That’s the first step in a data virtualization process, to create this normalized or base model disparate data. The second step is to transform it, improve its quality and integrate it into new data models. The third step is to expose this information through as a virtual relational database or as a Web service, such as an XML feed, or something that can be accessed as a Java Object or as a Java Portlet or as a SharePoint Web Part. The reason you want to do that is so you have reusability of these data models to serve multiple applications.
You are basically providing virtualized access. Now in runtime, any external application would call the dashboard or report created in this data mashup platform. The platform would understand the query, optimize it and may decide automatically or in design time whether to pull real-time or cached data, in which case a scheduler is invoked to pre-fetch the data.
You are not doing a full-blown replication of a data store. You are only selectively using caches or a scheduler to complement virtualization. There are a lot of optimization techniques like push-down delegation, asynchronous access, parallel access, selecting automatically the types of joins, which we will touch on briefly later, if we have time.
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Finally from the management and monitoring perspective, since you are now using this as your virtual data layer, you need to understand governance and metadata. How are my different data models coming together? Do I have economical models that these applications are using? How are they going to fit with the physical models? What is the change impact analysis? You use it to propagate changes to the data models in terms of security and control.
All of those things are also part of what the data virtualization platforms have got to do. With that understanding, the best in class in this category really need to realize value from all data types. They need to provide flexible integration options to virtualization which minimize data replication. But they should not be so rigid that they don’t allow for replication when called for using either caching strategies or scheduled pre-fetch preload strategies.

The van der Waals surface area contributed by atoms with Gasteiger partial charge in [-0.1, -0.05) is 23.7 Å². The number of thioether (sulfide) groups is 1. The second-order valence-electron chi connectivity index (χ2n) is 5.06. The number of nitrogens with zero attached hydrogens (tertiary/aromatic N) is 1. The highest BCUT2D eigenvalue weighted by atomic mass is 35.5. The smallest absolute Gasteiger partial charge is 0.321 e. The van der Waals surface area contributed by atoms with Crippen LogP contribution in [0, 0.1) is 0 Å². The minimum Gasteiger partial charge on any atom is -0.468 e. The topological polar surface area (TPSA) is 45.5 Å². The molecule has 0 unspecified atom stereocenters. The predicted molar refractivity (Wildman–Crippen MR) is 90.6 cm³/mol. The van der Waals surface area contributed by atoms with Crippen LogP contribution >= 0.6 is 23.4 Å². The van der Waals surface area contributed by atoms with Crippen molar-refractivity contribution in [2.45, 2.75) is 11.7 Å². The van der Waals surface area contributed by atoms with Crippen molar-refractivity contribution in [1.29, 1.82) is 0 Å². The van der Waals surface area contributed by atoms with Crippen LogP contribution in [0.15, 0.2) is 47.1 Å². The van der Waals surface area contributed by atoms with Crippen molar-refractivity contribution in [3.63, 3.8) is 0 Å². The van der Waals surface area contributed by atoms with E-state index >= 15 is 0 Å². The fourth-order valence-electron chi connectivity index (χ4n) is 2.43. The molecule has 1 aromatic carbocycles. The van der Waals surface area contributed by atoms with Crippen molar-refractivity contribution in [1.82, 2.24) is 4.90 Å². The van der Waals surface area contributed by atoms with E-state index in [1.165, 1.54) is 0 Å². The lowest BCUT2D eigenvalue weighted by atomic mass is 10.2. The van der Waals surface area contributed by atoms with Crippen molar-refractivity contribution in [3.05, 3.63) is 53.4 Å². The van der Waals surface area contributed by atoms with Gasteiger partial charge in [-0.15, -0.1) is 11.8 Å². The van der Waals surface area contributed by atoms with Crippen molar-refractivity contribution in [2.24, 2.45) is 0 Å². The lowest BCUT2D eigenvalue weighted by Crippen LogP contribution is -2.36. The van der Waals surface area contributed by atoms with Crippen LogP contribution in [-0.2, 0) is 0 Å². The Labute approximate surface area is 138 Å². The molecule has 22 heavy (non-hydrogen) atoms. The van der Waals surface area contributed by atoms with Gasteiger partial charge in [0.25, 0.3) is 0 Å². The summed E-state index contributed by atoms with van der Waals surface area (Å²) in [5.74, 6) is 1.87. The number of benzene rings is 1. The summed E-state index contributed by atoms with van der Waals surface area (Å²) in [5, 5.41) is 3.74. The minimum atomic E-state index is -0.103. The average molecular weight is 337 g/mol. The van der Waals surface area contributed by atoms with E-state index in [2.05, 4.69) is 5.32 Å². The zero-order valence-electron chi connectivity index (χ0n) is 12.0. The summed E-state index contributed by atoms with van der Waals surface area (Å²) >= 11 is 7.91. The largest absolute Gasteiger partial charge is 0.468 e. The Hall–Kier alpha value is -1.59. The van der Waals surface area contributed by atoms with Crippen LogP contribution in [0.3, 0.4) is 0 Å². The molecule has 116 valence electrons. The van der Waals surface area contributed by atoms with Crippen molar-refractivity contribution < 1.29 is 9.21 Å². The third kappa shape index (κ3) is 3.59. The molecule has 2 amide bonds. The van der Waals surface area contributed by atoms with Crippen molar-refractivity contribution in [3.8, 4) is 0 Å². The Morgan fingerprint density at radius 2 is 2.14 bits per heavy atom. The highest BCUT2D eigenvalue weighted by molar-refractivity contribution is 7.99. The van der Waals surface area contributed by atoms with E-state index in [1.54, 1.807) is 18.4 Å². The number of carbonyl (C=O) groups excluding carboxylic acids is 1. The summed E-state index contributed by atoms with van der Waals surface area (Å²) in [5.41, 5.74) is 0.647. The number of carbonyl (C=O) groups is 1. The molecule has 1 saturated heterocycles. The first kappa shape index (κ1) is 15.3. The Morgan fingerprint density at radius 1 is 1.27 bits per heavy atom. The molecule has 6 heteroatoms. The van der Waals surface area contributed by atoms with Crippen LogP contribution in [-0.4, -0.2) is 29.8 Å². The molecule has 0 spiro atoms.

The data mashup tool also needs to integrate with a lot of the common enterprise architecture infrastructure, such as LDAP for security, single sign on, other modeling tools, etc. There have to be performance and scalability options combined with governance and flexibility features.
Now that we have a sense of what is data virtualization, at least at the high level view, let's go back and understand how it fits in enterprise architecture, and we will look specifically at some customer examples.
We already touched on several of these points. One way to look at this is, it isn’t a matter of what type of application we are accessing, whether SOA, or transactional applications or some more of the persistent data stores. The data mashup platform is providing a unifying effect across both types of applications.
One thing we are going to look at is how this is just one representation of the unification of potential users of three big data blocks, operational, transactional and informational. Within that I have given a couple of examples, so it could be a BPM oriented application that could be highly machine driven like in a telco. It could be provisioning. Or it could be human driven business process like claims processing.
Customer services have very common cuts across all industries. How do you talk to the customer, take an order, up-sell, cross-sell, fix a technical problem etc? But they are all related to dealing with source systems that are transactional systems in one shape or form. And they typically may use a BPM or EII and a messaging or transactional kind of system. Then over on the other side, you have more informational applications. Informational applications could be business intelligence types of applications where they are providing contextual information to the transactional application.